The Purpose of Meditation

Some time ago, I was considering attending a morning meditation. I knew that the local Zen center had an early morning sit at 6 AM. I’d been on the periphery of their proceedings for a while, but had never committed to actually going to the morning session. I could easily make excuses for not going: it wasn’t convenient, I could more easily sit by myself at home, I didn’t know the routines, etc. I was actually pretty stagnant in my practice, and growing frustrated with it. I finally got tired of my own mental sludge, so one morning I went.

My first impression was of the teacher, who seemed to be relaxed as he sat. Even more, he appeared to be at ease with his posture. The environment was conducive to meditation. The altar had candles, the cushions were arranged neatly, and the people who were already there welcomed me with few words and open hearts. I took a place, and faced the wall as was the practice in this tradition.

The bell rang three times at precisely 6 AM. Since this was my first time at this particular event, I didn’t know what to expect. More importantly, I didn’t have any expectations. The teacher then planted a seed for our consideration, which was his way.  He said “The purpose of meditation is to accept yourself fully, exactly as you are.”

At that moment I felt myself swell with tension. I immediately recognized it as anger. It was interesting that I had been sitting there since before the bell rang, and my thoughts were relatively clear. I envisioned the anger that washed through me as making myself become much bigger, in the way Brutus seems to grow large when overwhelming Popeye. I also saw myself, in the large version, reach over and grab the teacher by the neck and let him know: “I CAME DOWN HERE TO GET AWAY FROM THAT PERSON.”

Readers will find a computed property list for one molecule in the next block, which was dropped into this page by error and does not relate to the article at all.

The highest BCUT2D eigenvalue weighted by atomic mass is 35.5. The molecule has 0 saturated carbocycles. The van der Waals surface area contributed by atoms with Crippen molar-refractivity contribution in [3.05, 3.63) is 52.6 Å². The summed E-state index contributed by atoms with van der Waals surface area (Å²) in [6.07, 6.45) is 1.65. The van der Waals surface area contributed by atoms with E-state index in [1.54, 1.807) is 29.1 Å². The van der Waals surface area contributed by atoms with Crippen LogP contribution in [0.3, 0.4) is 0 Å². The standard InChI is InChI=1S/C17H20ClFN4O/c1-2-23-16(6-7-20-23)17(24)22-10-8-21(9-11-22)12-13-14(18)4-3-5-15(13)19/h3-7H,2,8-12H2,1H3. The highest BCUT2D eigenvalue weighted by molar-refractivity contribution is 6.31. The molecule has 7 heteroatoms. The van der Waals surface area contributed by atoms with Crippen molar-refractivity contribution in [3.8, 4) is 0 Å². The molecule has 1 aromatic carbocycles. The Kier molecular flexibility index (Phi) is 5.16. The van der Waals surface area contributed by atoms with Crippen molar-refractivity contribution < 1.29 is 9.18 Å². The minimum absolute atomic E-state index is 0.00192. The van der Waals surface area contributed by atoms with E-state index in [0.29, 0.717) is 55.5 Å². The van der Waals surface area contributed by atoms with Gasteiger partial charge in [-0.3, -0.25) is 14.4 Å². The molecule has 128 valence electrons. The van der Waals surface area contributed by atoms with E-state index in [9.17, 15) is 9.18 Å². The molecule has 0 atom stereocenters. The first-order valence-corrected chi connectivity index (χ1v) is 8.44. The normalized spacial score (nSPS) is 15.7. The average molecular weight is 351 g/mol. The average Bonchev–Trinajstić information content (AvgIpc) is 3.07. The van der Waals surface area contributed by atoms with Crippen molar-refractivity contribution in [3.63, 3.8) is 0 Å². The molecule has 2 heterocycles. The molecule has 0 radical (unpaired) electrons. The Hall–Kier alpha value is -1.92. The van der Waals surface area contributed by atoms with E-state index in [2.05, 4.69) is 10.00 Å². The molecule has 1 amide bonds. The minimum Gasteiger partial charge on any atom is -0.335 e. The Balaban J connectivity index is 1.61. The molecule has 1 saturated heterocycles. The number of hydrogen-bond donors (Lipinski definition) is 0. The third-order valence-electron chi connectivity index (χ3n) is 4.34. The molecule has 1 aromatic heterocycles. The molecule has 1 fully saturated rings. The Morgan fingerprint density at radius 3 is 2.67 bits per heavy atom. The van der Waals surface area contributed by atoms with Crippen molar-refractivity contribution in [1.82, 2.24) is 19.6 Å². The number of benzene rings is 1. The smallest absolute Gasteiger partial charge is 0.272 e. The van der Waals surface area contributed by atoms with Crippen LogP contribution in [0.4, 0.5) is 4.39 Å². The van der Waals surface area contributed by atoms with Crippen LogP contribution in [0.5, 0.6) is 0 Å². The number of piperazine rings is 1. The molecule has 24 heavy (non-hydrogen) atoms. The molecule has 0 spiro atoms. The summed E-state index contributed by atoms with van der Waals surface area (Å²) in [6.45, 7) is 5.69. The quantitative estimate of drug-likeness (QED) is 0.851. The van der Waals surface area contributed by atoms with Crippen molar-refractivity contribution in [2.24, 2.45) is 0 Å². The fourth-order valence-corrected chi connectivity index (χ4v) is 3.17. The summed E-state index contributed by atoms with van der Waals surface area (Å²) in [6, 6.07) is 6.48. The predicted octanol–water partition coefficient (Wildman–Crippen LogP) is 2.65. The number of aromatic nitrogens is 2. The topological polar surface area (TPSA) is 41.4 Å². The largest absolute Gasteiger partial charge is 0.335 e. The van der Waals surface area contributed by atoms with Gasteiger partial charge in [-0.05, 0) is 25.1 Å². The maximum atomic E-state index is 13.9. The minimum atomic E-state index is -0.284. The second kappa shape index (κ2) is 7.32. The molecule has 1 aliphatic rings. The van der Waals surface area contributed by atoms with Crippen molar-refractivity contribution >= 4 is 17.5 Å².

But that was all he said. It was a simple statement, without judgment or condemnation. There wasn’t any encouragement to it, either. It was a simple statement for consideration, a seed of contemplation.

Needless to say, I had more than enough to meditate upon. How could he have known so aptly my state of mind? Why did I have to face that part of myself today, when what I needed most was a break from the war within myself? What exactly is involved in accepting myself exactly as I am? And is acceptance of myself truly the purpose of meditation? I thought meditation was something special. I thought there was some technique or process, perhaps a trick, to find peace. If all of the above is true, then acceptance would have to be that process, or trick. But that kind of acceptance is so often unacceptable.

Needless to say, I managed to sit silently through this reaction. This wasn’t my first time “on the cushion”. In fact, I managed to sit for the next 35 minutes without moving. The place was tranquil in the stillness of the morning. All the others who were there somehow managed to sit silently as well. However, the thoughts and emotions within me raged and tugged in all directions. One might say that I was dragging a lot of baggage around with myself. I was far from “accepting myself exactly as I am.”

I managed to endure through the sit that morning. When I walked out of the center, I felt a wave of peacefulness that I didn’t walk in with. I even went back. I made a habit of going. Somehow, I had accepted myself, exactly as I was, for 35 minutes. It felt good.

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